An interior view of the Sea CiderFarm and Ciderhouse's new Pavilion, designed by Cascadia Architects.  Don Denton photo

Light Filled Sea Cider Pavilion

New permanent event building unveiled

  • Mar. 19, 2021 7:30 a.m.

– Story by Devon Paige Smith Photography by Don Denton

For many years, the tent at Sea Cider Farm & Ciderhouse was the setting for some of the Saanich Peninsula’s most beautiful gatherings and events. Eight months of the year, the light and airy tent set the stage for weddings, anniversaries and galas, and many of Sea Cider’s own signature events.

But eventually, founder, owner and general manager of Sea Cider, Kristen Needham, through consultation with the Municipality of Central Saanich, decided it was time to upgrade to something more permanent.

“That was in about 2015 or 2016, and it’s taken us around five, six years to get to where we are now, which is this,” says Kristen, motioning around the beautiful, bright new space.

In order to prepare for the build, Sea Cider needed approval from the Agricultural Land Commission, along with all the other consultations, permits and licensing that come with creating an event-centric space in a rural area.

“It’s a good thing that both farming and making cider teach you patience,” she laughs.

Fortunately, Kristen came equipped with an inspiration in the form of the well-known and beloved tent. She also wanted something that would sit as a sort of modernized sibling to the main cider house.

“That’s what we went to the architects with as a rough idea—and they really took it from there,” she explains.

Those architects are Gregory Damant and Peter Johannknecht from Cascadia Architects.

“It was a pleasure working with their team,” says Kristen. “Their design sense is outstanding and they’re very attuned to their clients’ needs and visions.”

“We started with a site-planning process to make sure it would fit where Kristen was envisioning it,” explains Gregory. “That took a few months and I’ll admit, we almost got off track because of all the possibilities the land offers,” he laughs, adding, “Kristen is incredibly resourceful. She’s very nice to work with, and she came equipped with her own ideas but was more than willing to work together. This project was very much a collaboration with her, as well as her staff who run the events, to make sure we were creating the space in a way which would be useful for them.”

The team was able to determine through some careful planning that the site of the original tent would work and could be accommodated through fireproofing the walls to ensure it adhered to coding due to its proximity to the main cider house.

Aside from the location, one of the main aspects of the tent that both Kristen and the architects wanted to capture was the feeling of light and warmth in the space.

Although the resulting pavilion has lots of natural light and is painted bright white (including the trusses in the ceiling) the team wanted there to be a feeling of warmth. Cascadia’s team, which included Andy Guiry and Nicole Fitzgerald, worked with Jeff Halpenny of AES Engineering to create 3D renderings of the space and the proposed lighting plan to make sure it looked the way they wanted it to.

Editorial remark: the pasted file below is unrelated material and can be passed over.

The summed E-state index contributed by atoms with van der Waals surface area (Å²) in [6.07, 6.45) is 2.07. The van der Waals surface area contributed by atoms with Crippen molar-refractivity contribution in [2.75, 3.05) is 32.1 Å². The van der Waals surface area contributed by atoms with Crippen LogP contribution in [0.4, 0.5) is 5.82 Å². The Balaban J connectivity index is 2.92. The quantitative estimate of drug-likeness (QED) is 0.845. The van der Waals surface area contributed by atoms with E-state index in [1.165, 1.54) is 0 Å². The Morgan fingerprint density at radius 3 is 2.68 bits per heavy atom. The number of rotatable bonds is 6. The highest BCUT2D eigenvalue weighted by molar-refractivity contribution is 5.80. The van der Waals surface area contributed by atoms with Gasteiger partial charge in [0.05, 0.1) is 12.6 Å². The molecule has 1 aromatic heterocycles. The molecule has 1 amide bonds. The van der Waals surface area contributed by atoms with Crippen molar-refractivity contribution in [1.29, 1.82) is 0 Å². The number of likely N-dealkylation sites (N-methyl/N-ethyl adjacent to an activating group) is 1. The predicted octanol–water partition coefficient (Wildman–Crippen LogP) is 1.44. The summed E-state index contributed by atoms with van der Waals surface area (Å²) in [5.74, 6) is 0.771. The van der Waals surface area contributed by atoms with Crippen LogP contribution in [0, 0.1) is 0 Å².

“This whole idea goes back to the roof of the tent,” Gregory explains. “We wanted to give it that same sense of glowing, which was a big part of the character of that tent space. I’m so glad we were able to capture that ethereal feeling.”

The new pavilion is 2,800 square feet total including front and back of house and upstairs and down, which is storage space.

“We really wanted to keep the service spaces collected in the back, neatly tucked away, to really define that sense of front of house versus back of house,” explains Gregory.

All the ducting for the state-of-the-art ventilation system is hidden, highlighting the clean, angular lines in the trussed roof—one of Kristen’s favourite parts of the space.

“Most people think it’s the dramatic water view at the front that’s the best part, but my favourite aspect is the view looking back through the pavilion towards the west. You can see the sun set through the back windows and I love looking up through the roof trusses. It has that rustic farmhouse feeling which I love so much,” she says, smiling.

The new building is as functional as it is beautiful, Kristen adds. “We stepped up cider production through the COVID-19 pandemic, and the basement of the pavilion has been a key storage area for all of our inventory,” she says.

The ink was drying on the occupancy permit for the pavilion when COVID-19 hit.

“It was kind of a godsend in a strange way,” says Kristen. “People were looking for safe space and we had it. If we hadn’t had the pavilion over the spring, summer and fall, it would have been rough.”

A state-of-the-art HVAC system, big sliding windows at the front of the space that open, and a common outdoor courtyard shared with the main cider house mean Sea Cider has been able to continue to host safe, physically distanced classes.

Through winter and spring, there are low-intensity yoga classes twice a week, along with workshops, a brunch series, and elopements. Starting after Easter, Foodie Friday with food trucks will kick off providing COVID-19 restrictions allow.

“We’ve been able to use the pavilion in a bunch of different ways—ways that we’d never considered but have come about because of COVID-19 and the resulting restrictions. Our entrepreneurial spirit, like that of many businesses through COVID-19, has risen to the challenge,” says Kristen. “We’ve spent a lot of time collaborating with small businesses on the Peninsula—that’s been one of the keys to making it through these exceptional times. It helps to bounce ideas off each other.”